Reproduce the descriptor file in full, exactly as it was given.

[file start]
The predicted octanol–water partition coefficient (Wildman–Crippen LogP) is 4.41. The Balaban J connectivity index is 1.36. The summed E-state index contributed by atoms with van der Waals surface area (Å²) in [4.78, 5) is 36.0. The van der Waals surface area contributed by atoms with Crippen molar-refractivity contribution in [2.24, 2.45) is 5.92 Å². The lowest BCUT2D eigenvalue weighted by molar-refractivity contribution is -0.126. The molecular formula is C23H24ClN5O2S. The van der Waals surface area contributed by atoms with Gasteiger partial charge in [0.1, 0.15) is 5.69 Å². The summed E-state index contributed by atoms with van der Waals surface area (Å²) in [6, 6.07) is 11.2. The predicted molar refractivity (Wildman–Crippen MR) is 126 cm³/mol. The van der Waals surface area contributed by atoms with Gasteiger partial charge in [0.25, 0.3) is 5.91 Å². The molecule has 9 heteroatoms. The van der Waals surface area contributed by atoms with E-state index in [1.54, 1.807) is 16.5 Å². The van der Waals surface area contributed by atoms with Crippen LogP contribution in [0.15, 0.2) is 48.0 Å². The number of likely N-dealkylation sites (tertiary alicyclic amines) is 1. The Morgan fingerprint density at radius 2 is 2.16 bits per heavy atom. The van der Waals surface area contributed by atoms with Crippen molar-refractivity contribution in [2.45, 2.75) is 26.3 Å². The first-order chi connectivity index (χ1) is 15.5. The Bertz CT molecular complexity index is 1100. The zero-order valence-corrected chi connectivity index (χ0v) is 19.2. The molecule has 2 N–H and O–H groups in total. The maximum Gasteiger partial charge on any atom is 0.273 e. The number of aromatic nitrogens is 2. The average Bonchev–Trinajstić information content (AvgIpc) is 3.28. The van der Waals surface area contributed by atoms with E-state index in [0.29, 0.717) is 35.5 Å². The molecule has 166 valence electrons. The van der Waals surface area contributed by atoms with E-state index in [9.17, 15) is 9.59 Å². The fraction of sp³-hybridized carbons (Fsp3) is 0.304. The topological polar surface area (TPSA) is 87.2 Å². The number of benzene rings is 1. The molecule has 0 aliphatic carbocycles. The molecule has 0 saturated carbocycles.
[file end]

The predicted octanol–water partition coefficient (Wildman–Crippen LogP) is 4.41. The Balaban J connectivity index is 1.36. The summed E-state index contributed by atoms with van der Waals surface area (Å²) in [4.78, 5) is 36.0. The van der Waals surface area contributed by atoms with Crippen molar-refractivity contribution in [2.24, 2.45) is 5.92 Å². The lowest BCUT2D eigenvalue weighted by molar-refractivity contribution is -0.126. The molecular formula is C23H24ClN5O2S. The van der Waals surface area contributed by atoms with Gasteiger partial charge in [0.1, 0.15) is 5.69 Å². The summed E-state index contributed by atoms with van der Waals surface area (Å²) in [6, 6.07) is 11.2. The predicted molar refractivity (Wildman–Crippen MR) is 126 cm³/mol. The van der Waals surface area contributed by atoms with Gasteiger partial charge in [0.25, 0.3) is 5.91 Å². The molecule has 9 heteroatoms. The van der Waals surface area contributed by atoms with E-state index in [1.54, 1.807) is 16.5 Å². The van der Waals surface area contributed by atoms with Crippen LogP contribution in [0.15, 0.2) is 48.0 Å². The number of likely N-dealkylation sites (tertiary alicyclic amines) is 1. The Morgan fingerprint density at radius 2 is 2.16 bits per heavy atom. The van der Waals surface area contributed by atoms with Crippen molar-refractivity contribution in [2.45, 2.75) is 26.3 Å². The first-order chi connectivity index (χ1) is 15.5. The Bertz CT molecular complexity index is 1100. The zero-order valence-corrected chi connectivity index (χ0v) is 19.2. The molecule has 2 N–H and O–H groups in total. The maximum Gasteiger partial charge on any atom is 0.273 e. The number of aromatic nitrogens is 2. The average Bonchev–Trinajstić information content (AvgIpc) is 3.28. The van der Waals surface area contributed by atoms with E-state index in [0.29, 0.717) is 35.5 Å². The molecule has 166 valence electrons. The van der Waals surface area contributed by atoms with E-state index in [9.17, 15) is 9.59 Å². The fraction of sp³-hybridized carbons (Fsp3) is 0.304. The topological polar surface area (TPSA) is 87.2 Å². The number of benzene rings is 1. The molecule has 0 aliphatic carbocycles. The molecule has 0 saturated carbocycles.